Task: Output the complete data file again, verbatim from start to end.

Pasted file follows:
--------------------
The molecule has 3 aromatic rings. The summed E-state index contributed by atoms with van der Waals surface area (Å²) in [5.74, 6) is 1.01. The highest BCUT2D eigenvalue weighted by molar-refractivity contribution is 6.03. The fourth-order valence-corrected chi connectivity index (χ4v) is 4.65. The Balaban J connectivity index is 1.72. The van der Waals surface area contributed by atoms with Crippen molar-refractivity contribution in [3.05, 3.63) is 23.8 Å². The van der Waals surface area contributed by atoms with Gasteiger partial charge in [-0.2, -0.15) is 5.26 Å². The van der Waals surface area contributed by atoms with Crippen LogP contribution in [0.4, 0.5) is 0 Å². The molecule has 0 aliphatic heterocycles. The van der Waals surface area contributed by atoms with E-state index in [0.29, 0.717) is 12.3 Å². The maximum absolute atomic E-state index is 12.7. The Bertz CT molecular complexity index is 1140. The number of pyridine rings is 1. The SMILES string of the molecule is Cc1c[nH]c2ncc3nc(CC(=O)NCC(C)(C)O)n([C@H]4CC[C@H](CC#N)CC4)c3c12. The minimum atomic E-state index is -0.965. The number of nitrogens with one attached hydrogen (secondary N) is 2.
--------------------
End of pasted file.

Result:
The molecule has 3 aromatic rings. The summed E-state index contributed by atoms with van der Waals surface area (Å²) in [5.74, 6) is 1.01. The highest BCUT2D eigenvalue weighted by molar-refractivity contribution is 6.03. The fourth-order valence-corrected chi connectivity index (χ4v) is 4.65. The Balaban J connectivity index is 1.72. The van der Waals surface area contributed by atoms with Crippen molar-refractivity contribution in [3.05, 3.63) is 23.8 Å². The van der Waals surface area contributed by atoms with Gasteiger partial charge in [-0.2, -0.15) is 5.26 Å². The van der Waals surface area contributed by atoms with Crippen LogP contribution in [0.4, 0.5) is 0 Å². The molecule has 0 aliphatic heterocycles. The van der Waals surface area contributed by atoms with E-state index in [0.29, 0.717) is 12.3 Å². The maximum absolute atomic E-state index is 12.7. The Bertz CT molecular complexity index is 1140. The number of pyridine rings is 1. The SMILES string of the molecule is Cc1c[nH]c2ncc3nc(CC(=O)NCC(C)(C)O)n([C@H]4CC[C@H](CC#N)CC4)c3c12. The minimum atomic E-state index is -0.965. The number of nitrogens with one attached hydrogen (secondary N) is 2.